The Plant-Based Diet Takeover



I’ve got friends and family who have been vegan for years. The easiest way to understand vegan, one of them told me, is you don’t eat anything with a face. So in addition to the obvious meat, fish, and chicken — that means no dairy, eggs, and any other products that contain them. Veggie burgers, Tofurky, and soy cheese have been the basic go-to substitutions, available in a limited selection, and tailored primarily to a vegan taste palate. But all that has changed…

Go into any coffee shop or supermarket nowadays and you find menus and aisles of plant-based milks like almond, coconut, and oat — and freezer sections filled with delicious plant-based meat alternatives like Beyond Meat and Impossible Burger. Designed to taste and smell exactly like a hamburger, and engineered with the multi-faceted texture of one — these new savory “veggie” burgers are featured prominently on the menu at major fast food chains like Burger King and McDonalds – along with Beyond Sausage sandwiches at Dunkin’ Donuts and Beyond Fried Chicken at KFC. Plant-based eating has gone mainstream — and Hollywood. It was a veggies only dinner last Sunday at the Golden Globes Awards.

A recent article in the New Yorker quoted some powerful statistics on the environmental impact of eating meat. In a nutshell, agriculture consumes more freshwater than any other human activity, and nearly one-third of that water is devoted to raising livestock. One-third of the world’s arable land is used to grow feed for livestock, and cattle are responsible for 14.5 percent of global greenhouse gas emissions from the methane they produce in digestion. That’s as much each year as from all cars, trucks, airplanes, and ships combined! (NYT)

Recent documentaries like What the Health and The Game Changers provide an inside and frightening look at why beef, chicken, and fish are so toxic — from the hormones and carcinogens they are fed, to the unsanitary and inhumane environment in which these animals are raised and slaughtered.

The Game Changers goes further, with a look at how some of the most well-known professional athletes like many of the Tennessee Titans, ultramarathoner Scott Jurek, and even Arnold Schwarzenegger have switched to a plant-based diet — not just for health reasons, but for sport performance enhancement. Demonstrated in the film is the dramatic difference in how much more blood is pumped and fuel delivered to our muscles – the basics when it comes to strength and endurance – after eating a plant-based bean burrito as compared to one with meat.

So given all of these overwhelming facts, why are so many of us still eating animal products — myself included? My diet is primarily plant-based, but I’ll admit for my own vanity I still have animal protein in my diet because I’m leaner when I do. I did an experiment a few weeks ago eating only plant-based for 5 days. I ended up feeling bloated and wondering why my jeans were tight. What works best for me, and a bunch of other people as well, is something in between — where you limit your consumption of meat but don’t cut it out entirely.

With so much buzz about plant-based eating, I thought it a perfect topic to kick off 2020 with our contributing nutrition editor Sarah Wragge — to get her thoughts and expertise on this trend, whether we’ve got to go all or nothing, or find a happy medium in between?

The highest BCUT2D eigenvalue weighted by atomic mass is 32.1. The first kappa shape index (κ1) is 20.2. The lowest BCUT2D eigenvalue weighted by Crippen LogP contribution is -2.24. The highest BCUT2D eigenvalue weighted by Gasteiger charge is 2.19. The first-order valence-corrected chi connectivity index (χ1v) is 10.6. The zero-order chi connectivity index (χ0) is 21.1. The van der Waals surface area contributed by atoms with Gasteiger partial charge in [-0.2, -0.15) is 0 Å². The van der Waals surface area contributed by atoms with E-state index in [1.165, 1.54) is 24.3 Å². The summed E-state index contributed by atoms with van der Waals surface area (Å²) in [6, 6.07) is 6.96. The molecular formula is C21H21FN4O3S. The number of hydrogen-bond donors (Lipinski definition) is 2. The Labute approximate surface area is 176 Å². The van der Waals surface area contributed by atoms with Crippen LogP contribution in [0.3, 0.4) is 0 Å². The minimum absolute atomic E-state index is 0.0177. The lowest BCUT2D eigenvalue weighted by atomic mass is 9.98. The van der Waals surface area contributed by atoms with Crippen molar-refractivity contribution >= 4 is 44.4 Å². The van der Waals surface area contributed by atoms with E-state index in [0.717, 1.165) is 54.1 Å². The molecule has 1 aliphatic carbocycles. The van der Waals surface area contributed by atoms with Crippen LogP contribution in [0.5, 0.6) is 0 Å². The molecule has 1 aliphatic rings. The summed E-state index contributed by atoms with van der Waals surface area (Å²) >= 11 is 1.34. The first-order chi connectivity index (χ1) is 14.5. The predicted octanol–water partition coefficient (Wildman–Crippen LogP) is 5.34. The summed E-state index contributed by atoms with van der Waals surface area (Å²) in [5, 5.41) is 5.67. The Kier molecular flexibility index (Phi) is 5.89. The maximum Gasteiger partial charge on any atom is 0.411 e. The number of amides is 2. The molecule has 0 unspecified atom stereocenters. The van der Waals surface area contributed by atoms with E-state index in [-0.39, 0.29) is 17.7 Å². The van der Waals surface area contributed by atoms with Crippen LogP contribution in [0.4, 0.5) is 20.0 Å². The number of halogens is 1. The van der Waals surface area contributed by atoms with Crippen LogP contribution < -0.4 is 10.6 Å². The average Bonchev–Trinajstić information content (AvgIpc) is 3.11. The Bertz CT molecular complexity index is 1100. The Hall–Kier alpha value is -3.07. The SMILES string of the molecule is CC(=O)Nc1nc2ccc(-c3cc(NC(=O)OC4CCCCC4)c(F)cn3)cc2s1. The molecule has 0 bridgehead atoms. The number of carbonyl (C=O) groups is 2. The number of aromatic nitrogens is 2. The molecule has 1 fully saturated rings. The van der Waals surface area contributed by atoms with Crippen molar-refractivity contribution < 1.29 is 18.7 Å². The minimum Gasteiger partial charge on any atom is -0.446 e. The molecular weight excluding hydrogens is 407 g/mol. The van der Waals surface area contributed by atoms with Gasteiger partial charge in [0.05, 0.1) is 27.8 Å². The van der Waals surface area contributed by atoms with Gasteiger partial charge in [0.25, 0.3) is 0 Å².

STYLE OF SPORT: The health and environmental facts about why we should be eating a plant-based diet are staggering, but they’re not new. Why do you think plant-based eating is suddenly so popular now? Why has it gone mainstream?

SARAH WRAGGE: I think it’s gone mainstream because for the first time people are starting to connect the dots between diet and illness. There are so many more diagnoses of cancer and other diseases, and we are realizing that all the additives in our foods, and the hormones animals are fed, might actually be affecting our health. The world is filled with baby boomers and their parents who weren’t raised with all these hormones and pesticides. My grandmother died at 97 still eating Wonder Bread, thinking it was the same Wonder Bread she first started eating in 1950s. It’s not. Now it’s loaded with glycosophate and other pesticides and toxins to make the crops grow faster and increase production.

SOS: So you eat meat, right? Unless you raised and killed it yourself, are you concerned whether the meat you eat is hormone-free, grass-fed, and all those other factors? Are you mindful of that?

SW: We cook at home a lot so I can control where we’re getting our meat from. I do research. I will order from Freshdirect that partners with local farms. I have sources from a couple of my hippy dippy clients in Montecito who order meat from places where they know the animals are killed humanely and not treated with hormones. When I’m cooking at home, and getting the products from the butcher, I’m doing the best I can with the information I have.

SOS: What about eating out?

SW: When you’re ordering from places like Friend of a Farmer and other farm-to-table restaurants, you feel confident, but you don’t really know 100%. When I go out to dinner and order a piece of wild fish or the grass-fed steak, I’m essentially turning a blind eye and hoping for the best. It’s easier than being completely neurotic. I’ve gone down the rabbit hole. I was a hard-core vegan for 3 months and at the end of the day it doesn’t work for me personally.

SOS: I agree with you on that. I tried for it 5 days. I know that’s not very long, but I did it as an experiment, and I didn’t feel good. Partially it’s because I’ve changed my diet over the last few months so that I rarely have grains or carbohydrates from anything other than vegetables and a little bit of fruit. I eat fish, chicken, eggs, and occasionally steak for protein. My body has gotten leaner and shows how hard I train.

SW: I agree. My body looks and feels best with some meat in my diet.